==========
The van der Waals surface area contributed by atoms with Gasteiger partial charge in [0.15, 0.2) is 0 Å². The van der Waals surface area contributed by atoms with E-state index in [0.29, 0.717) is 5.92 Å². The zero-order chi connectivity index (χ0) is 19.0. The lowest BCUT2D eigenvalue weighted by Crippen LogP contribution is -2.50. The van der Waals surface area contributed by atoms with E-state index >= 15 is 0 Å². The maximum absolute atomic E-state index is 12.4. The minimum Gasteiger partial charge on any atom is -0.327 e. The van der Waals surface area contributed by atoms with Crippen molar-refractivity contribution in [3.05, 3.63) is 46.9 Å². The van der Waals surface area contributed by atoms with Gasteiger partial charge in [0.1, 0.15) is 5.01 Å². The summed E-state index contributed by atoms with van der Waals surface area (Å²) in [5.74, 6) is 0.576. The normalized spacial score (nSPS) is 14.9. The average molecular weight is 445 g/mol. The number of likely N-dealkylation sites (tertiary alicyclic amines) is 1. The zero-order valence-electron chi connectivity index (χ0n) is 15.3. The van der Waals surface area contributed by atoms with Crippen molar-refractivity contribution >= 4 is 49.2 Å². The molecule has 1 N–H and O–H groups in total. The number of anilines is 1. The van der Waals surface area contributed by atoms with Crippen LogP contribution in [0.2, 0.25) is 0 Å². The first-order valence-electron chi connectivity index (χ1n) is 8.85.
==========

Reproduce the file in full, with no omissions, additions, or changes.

The van der Waals surface area contributed by atoms with Gasteiger partial charge in [0.15, 0.2) is 0 Å². The van der Waals surface area contributed by atoms with E-state index in [0.29, 0.717) is 5.92 Å². The zero-order chi connectivity index (χ0) is 19.0. The lowest BCUT2D eigenvalue weighted by Crippen LogP contribution is -2.50. The van der Waals surface area contributed by atoms with E-state index >= 15 is 0 Å². The maximum absolute atomic E-state index is 12.4. The minimum Gasteiger partial charge on any atom is -0.327 e. The van der Waals surface area contributed by atoms with Crippen molar-refractivity contribution in [3.05, 3.63) is 46.9 Å². The van der Waals surface area contributed by atoms with Gasteiger partial charge in [0.1, 0.15) is 5.01 Å². The summed E-state index contributed by atoms with van der Waals surface area (Å²) in [5.74, 6) is 0.576. The normalized spacial score (nSPS) is 14.9. The average molecular weight is 445 g/mol. The number of likely N-dealkylation sites (tertiary alicyclic amines) is 1. The zero-order valence-electron chi connectivity index (χ0n) is 15.3. The van der Waals surface area contributed by atoms with Crippen molar-refractivity contribution >= 4 is 49.2 Å². The molecule has 1 N–H and O–H groups in total. The number of anilines is 1. The van der Waals surface area contributed by atoms with Crippen LogP contribution in [0.2, 0.25) is 0 Å². The first-order valence-electron chi connectivity index (χ1n) is 8.85.